Hmm . . . I actually don’t know which Bush incident Ms. Dowd is referencing, but it does bring to mind Kerry’s proudly touted SUV’s that weren’t his, but his family’s, the following month. Perhaps she has her candidates confused.

In Bushworld, imperfect intelligence is good enough to knock over Iraq. But even better evidence that North Korea is building the weapons that Saddam could only dream about is hidden away.

So . . . in Dowdworld, North Korea is gaping post-apocalyptic hole in the ground? (Just kidding.) Since Ms. Dowd is implicitly condemning the current strategy of diplomacy, I presume she would prefer the Clintonian strategy of bribery.

In Bushworld, there’s no irony that so many who did so much to avoid the Vietnam draft have now strained the military so much that lawmakers are talking about bringing back the draft.

Ignoring, of course, the fact that the military is so overloaded with new recruits that they are actually turning people away.

In Bushworld, we’re making progress in the war on terror by fighting a war that creates terrorists.

Clearly demonstrated, of course, by the conciliatory actions of Libya and Saudi Arabia. In Dowdworld (like Clintonworld or a kindergarten playground), it is apparently best to discourage terrorists by pretending they don’t exist.

That’s enough for now.

Paycheck was Late

Filed under: Rambles — lmwalker @ 12:04 pm

If you have bounced a check (which I did accidentally two weeks ago), you should know about ChexSystems:

You may never hear the name ChexSystems until you try to open a checking account elsewhere and are turned down. Again. And again. And again. At which point this altogether unassuming consumer-reporting company can seem like the Devil incarnate, out to ruin your credit rating, your reputation, even your life.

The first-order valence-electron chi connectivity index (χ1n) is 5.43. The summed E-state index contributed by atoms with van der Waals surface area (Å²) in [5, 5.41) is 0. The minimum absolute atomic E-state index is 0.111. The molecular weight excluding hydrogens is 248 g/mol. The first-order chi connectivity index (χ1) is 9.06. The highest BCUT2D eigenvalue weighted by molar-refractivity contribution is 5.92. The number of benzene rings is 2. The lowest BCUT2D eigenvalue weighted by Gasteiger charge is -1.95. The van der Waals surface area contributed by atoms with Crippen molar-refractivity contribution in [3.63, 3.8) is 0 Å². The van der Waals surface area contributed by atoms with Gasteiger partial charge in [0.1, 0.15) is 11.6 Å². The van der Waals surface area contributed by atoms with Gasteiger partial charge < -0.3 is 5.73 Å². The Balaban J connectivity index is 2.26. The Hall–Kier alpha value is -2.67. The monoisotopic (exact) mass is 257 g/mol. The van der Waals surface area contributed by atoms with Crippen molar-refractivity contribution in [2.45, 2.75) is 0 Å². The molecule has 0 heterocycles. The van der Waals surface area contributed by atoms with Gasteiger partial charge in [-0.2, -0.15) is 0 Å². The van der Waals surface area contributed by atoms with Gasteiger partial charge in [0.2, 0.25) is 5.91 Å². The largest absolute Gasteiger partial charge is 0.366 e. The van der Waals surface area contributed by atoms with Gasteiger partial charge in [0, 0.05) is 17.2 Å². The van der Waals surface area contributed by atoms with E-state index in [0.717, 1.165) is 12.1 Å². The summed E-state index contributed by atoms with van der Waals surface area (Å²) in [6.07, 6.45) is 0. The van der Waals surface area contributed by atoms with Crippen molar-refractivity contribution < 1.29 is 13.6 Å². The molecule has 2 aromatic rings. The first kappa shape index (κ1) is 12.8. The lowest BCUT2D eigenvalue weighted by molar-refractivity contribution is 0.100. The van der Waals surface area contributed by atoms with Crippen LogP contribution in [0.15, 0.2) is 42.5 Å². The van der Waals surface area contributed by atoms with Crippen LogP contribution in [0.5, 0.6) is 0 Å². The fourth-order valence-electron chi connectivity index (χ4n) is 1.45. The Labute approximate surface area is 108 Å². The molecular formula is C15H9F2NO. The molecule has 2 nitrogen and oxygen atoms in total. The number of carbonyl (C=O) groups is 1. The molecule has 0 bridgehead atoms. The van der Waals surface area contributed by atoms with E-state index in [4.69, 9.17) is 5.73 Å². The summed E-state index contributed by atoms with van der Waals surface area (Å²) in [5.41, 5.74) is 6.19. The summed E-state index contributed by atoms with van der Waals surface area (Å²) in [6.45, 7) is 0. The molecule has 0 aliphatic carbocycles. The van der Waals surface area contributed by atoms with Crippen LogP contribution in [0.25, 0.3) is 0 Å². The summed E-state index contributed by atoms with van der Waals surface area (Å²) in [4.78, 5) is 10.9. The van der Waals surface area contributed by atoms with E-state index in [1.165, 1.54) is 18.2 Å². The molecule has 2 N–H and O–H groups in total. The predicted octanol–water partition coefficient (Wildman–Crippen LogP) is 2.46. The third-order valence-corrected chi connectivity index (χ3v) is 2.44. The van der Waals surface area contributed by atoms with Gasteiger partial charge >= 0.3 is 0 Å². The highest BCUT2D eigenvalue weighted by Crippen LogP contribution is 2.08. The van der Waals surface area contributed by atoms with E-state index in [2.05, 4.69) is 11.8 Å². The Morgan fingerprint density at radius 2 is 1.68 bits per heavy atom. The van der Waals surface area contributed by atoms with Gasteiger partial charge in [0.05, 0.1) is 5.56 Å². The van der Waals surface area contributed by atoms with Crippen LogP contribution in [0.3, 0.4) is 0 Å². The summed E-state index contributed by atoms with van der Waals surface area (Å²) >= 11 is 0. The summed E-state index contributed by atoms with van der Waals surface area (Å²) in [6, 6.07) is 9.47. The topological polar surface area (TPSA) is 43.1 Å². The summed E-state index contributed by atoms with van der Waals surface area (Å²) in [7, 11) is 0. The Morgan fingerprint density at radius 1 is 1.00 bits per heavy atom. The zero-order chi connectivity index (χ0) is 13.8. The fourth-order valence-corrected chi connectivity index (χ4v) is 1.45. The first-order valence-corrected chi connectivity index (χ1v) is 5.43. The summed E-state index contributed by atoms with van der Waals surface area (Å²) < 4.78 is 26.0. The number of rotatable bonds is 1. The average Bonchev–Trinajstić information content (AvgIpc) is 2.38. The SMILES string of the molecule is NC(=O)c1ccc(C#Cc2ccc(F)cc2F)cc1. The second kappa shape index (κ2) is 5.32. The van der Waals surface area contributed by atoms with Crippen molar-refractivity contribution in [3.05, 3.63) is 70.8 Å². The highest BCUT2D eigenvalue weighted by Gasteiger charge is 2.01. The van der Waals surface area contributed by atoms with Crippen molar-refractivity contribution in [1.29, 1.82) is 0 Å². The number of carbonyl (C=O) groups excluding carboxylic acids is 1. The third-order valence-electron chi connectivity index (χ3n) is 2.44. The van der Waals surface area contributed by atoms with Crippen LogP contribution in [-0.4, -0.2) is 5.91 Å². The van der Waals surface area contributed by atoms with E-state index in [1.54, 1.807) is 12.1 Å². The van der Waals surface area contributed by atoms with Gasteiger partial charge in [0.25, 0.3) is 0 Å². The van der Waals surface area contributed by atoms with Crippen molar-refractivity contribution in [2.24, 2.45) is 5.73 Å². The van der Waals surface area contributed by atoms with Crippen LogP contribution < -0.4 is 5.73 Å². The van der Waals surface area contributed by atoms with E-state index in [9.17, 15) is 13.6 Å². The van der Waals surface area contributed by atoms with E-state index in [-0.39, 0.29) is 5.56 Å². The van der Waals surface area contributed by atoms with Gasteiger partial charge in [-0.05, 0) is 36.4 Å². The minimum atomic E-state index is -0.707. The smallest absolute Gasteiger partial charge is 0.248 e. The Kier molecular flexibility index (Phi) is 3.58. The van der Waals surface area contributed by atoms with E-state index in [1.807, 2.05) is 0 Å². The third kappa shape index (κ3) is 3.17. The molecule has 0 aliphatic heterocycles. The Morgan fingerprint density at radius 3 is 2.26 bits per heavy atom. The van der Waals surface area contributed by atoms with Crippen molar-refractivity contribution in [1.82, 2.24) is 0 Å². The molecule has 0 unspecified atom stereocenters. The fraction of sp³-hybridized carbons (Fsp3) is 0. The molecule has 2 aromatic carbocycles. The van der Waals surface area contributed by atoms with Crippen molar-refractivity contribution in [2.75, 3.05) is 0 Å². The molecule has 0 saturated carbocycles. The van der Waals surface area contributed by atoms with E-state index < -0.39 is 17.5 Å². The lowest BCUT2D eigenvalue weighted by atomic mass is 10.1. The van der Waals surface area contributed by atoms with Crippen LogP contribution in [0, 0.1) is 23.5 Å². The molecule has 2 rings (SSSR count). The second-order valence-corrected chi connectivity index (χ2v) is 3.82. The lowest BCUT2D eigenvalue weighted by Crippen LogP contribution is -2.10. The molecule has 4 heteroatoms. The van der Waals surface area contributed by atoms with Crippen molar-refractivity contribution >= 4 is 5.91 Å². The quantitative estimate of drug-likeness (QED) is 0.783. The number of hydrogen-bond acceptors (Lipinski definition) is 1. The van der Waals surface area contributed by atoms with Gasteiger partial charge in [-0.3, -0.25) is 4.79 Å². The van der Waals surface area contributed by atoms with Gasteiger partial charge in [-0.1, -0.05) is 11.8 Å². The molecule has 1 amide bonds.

“It can haunt you for years,” says Steve Rhode, founder of Myvesta, formerly called Debt Counselors of America. “On the one hand, it does serve a very good, legitimate service in that it’s supposed to be a recordkeeping system of exactly how responsible you are with bank transactions. On the other hand, you can find yourself on the database and when you go to the grocery store they won’t honor your check.”

I think you are blacklisted if your bank closes your account with cause. I don’t think I’m quite at that point yet.

May 19, 2004

Aquatic Life

Filed under: News — lmwalker @ 5:42 pm

It’s a small(er) world after all . . .

A study commissioned by the European Union’s executive and published on Monday found that coastlines in the EU are retreating on average by between 0.5 and two metres a year – up to 15 metres in some cases – resulting in houses toppling into the ocean and coastal roads crumbling.

Seeking Wolverine

Filed under: Anecdotes — lmwalker @ 5:40 pm

Researchers at the University of Chile warned the scientific community that the use of a certain chemical compound in the cloning of animal and human embryos could cause mutation.

Chilean scientist Ruby Valdivia and Japanese professor Motoe Kato issued the alert after a bacteria cloned in a university laboratory with the chemical 6-DMAP (6-dimethylaminopurine) was found to have mutated.

“We are issuing an alert, because there could be a risk if this chemical is used in human experiments, because it has a mutating effect,” Valdivia said at a press conference.

Can X-Men be far behind?

How ‘Bout Some Good News?

Filed under: News — lmwalker @ 5:22 pm

Arthur Chrenkoff has a post about the good stuff in Iraq.

The bits that stood out for me:

  • [M]any of the thousands of academics forced into exile under Saddam are coming back to teach the next generation of students.
  • It’s the first time in Iraq’s history that Iraqi football team will compete in the Olympics.

I also liked the story about the amputees.

Read his summary though. He has all the “legit” links.